The National Cooperative Sugar Mill (NCSM), spread over 137.68 acres of land at P. Mettupatti near Alanganallur here, began commercial operations on September 4, 1966, with high hopes. But its financial performance has declined with losses increasing steadily from Rs.134.80 crore in 2006-07 to Rs.230.62 crore in 2012-13.

N. Palanisami, one of the 17 Directors of the mill and president of the Tamil Nadu Sugarcane Farmers’ Association, alleges that political interference, corruption, administrative irregularities and official connivance with registered farmers in diverting produce to private sugar mills are the reasons for the poor financial status of the mill.

He suggests that the State Government should convert the loss amount into share capital and also subsidise the interest for bank loans taken by the mill to improve the situation.

“Though the volume of sugarcane crushed keeps varying every year, depending on the monsoon, it can still make profits if an effective administration is in place,” he adds.

But M. Sembukutty, Managing Director of the NCSM, cites steep increase in production cost, conversion of wetlands into residential plots and consequent reduction in area used for sugarcane cultivation, decrease in sugarcane cultivation due to lack of rains, drop in prices of molasses and increased interest on bank loans as reasons for the losses.

He points out that the price paid to farmers for every tonne of cane has been increased from Rs.1,014 in 2005-06 to Rs.2,339.50 in 2012-13.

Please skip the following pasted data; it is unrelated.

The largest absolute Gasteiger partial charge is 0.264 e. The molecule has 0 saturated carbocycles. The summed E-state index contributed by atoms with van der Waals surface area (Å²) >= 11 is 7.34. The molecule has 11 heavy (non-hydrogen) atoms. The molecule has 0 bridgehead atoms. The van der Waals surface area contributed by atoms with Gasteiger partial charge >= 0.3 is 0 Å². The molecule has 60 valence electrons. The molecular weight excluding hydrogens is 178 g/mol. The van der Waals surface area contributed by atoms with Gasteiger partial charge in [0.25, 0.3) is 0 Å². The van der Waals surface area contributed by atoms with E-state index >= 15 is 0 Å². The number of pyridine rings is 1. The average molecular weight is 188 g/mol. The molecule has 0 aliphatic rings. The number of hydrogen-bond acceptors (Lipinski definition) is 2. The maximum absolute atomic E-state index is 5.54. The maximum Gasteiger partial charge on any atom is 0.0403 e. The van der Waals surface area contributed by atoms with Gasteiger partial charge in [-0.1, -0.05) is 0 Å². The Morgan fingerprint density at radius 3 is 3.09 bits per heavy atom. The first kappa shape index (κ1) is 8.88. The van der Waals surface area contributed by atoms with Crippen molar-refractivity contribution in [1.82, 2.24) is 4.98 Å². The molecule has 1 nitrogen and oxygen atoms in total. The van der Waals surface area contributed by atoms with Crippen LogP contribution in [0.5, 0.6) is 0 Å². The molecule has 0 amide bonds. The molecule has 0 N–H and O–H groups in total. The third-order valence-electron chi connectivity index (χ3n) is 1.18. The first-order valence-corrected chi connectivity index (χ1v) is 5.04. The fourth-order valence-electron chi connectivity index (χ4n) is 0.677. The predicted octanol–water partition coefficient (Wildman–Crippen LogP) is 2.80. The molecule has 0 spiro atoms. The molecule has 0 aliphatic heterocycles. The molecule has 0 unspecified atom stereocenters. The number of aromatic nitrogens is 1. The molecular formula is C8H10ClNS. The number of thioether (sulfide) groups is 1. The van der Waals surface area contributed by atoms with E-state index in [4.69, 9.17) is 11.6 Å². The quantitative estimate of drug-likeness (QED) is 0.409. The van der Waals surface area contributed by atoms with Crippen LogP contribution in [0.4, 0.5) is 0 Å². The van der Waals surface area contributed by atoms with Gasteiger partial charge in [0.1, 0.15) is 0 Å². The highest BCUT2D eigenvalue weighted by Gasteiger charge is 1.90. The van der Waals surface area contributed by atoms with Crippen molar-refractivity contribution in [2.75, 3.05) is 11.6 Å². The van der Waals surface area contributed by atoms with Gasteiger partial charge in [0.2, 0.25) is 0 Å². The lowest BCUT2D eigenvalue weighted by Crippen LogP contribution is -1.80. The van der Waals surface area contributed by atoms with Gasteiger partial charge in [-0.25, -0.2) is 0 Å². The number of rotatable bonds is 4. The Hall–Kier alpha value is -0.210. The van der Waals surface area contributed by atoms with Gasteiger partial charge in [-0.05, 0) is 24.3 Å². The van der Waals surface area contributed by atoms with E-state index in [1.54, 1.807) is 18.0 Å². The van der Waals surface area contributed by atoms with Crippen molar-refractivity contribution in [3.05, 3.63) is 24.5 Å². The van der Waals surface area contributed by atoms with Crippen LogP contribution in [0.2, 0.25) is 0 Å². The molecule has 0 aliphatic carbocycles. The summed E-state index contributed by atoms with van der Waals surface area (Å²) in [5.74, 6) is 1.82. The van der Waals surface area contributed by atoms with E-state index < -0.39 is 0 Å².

Though the minimum support price was only Rs.1,789.50 last year, the State Government has recommended an additional Rs.550. Further, from 2006-07, the mill has been paying the transport cost for cane supplied by the farmers.

He hopes that the loss will decline if a 15 MW in-house power plant to generate electricity from bagasse (sugarcane waste) commences operations by June 2014. The mill will sell excess power to the Tamil Nadu Generation and Distribution Corporation.

“In 2010, the State had allocated Rs.84.44 crore for establishing the power plant and Rs.39.94 crore for modernising the mill. Around 80 per cent of the work on the power plant is over. From next year, it can generate 15 MW of electricity every hour, of which only 5 MW would be used by us. The rest will be sold to TANGEDCO,” he says.

Steps have been taken to curb the loss by establishing an in-house diesel filling station and a vermicompost production facility.

The mill has been earning around Rs.4 lakh every year through sale of diesel to vehicles transporting cane and vermicompost to farmers, he adds.

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